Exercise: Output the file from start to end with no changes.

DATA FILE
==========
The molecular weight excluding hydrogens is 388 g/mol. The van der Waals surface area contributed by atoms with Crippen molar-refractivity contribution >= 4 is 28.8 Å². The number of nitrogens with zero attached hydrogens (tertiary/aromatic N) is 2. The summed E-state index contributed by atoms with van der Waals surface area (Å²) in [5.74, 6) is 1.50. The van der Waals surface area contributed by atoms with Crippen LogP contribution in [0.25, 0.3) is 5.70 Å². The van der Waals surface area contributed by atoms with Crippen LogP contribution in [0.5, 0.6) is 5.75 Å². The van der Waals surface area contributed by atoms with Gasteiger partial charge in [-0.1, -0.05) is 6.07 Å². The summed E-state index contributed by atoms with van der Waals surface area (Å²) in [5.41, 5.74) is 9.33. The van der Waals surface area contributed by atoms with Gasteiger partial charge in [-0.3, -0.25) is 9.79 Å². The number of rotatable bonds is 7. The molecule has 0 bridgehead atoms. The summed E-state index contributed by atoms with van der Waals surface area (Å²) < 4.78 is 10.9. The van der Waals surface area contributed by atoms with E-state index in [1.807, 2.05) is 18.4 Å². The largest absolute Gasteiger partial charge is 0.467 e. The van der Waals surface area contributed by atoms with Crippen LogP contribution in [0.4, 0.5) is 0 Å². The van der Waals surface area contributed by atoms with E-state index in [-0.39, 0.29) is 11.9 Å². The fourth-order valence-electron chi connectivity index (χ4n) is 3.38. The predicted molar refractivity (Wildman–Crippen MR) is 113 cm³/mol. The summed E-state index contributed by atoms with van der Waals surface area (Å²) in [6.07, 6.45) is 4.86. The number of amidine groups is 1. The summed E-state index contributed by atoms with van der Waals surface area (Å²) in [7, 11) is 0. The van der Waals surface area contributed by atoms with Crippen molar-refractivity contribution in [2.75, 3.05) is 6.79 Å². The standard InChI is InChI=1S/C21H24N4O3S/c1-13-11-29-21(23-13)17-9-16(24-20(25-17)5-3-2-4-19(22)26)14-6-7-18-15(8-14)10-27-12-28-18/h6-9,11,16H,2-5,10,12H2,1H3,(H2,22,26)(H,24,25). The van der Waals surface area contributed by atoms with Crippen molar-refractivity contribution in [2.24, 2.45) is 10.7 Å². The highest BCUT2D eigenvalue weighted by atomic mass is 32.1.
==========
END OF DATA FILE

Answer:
The molecular weight excluding hydrogens is 388 g/mol. The van der Waals surface area contributed by atoms with Crippen molar-refractivity contribution >= 4 is 28.8 Å². The number of nitrogens with zero attached hydrogens (tertiary/aromatic N) is 2. The summed E-state index contributed by atoms with van der Waals surface area (Å²) in [5.74, 6) is 1.50. The van der Waals surface area contributed by atoms with Crippen LogP contribution in [0.25, 0.3) is 5.70 Å². The van der Waals surface area contributed by atoms with Crippen LogP contribution in [0.5, 0.6) is 5.75 Å². The van der Waals surface area contributed by atoms with Gasteiger partial charge in [-0.1, -0.05) is 6.07 Å². The summed E-state index contributed by atoms with van der Waals surface area (Å²) in [5.41, 5.74) is 9.33. The van der Waals surface area contributed by atoms with Gasteiger partial charge in [-0.3, -0.25) is 9.79 Å². The number of rotatable bonds is 7. The molecule has 0 bridgehead atoms. The summed E-state index contributed by atoms with van der Waals surface area (Å²) < 4.78 is 10.9. The van der Waals surface area contributed by atoms with E-state index in [1.807, 2.05) is 18.4 Å². The largest absolute Gasteiger partial charge is 0.467 e. The van der Waals surface area contributed by atoms with Crippen LogP contribution in [0.4, 0.5) is 0 Å². The van der Waals surface area contributed by atoms with E-state index in [-0.39, 0.29) is 11.9 Å². The fourth-order valence-electron chi connectivity index (χ4n) is 3.38. The predicted molar refractivity (Wildman–Crippen MR) is 113 cm³/mol. The summed E-state index contributed by atoms with van der Waals surface area (Å²) in [6.07, 6.45) is 4.86. The number of amidine groups is 1. The summed E-state index contributed by atoms with van der Waals surface area (Å²) in [7, 11) is 0. The van der Waals surface area contributed by atoms with Crippen molar-refractivity contribution in [2.75, 3.05) is 6.79 Å². The standard InChI is InChI=1S/C21H24N4O3S/c1-13-11-29-21(23-13)17-9-16(24-20(25-17)5-3-2-4-19(22)26)14-6-7-18-15(8-14)10-27-12-28-18/h6-9,11,16H,2-5,10,12H2,1H3,(H2,22,26)(H,24,25). The van der Waals surface area contributed by atoms with Crippen molar-refractivity contribution in [2.24, 2.45) is 10.7 Å². The highest BCUT2D eigenvalue weighted by atomic mass is 32.1.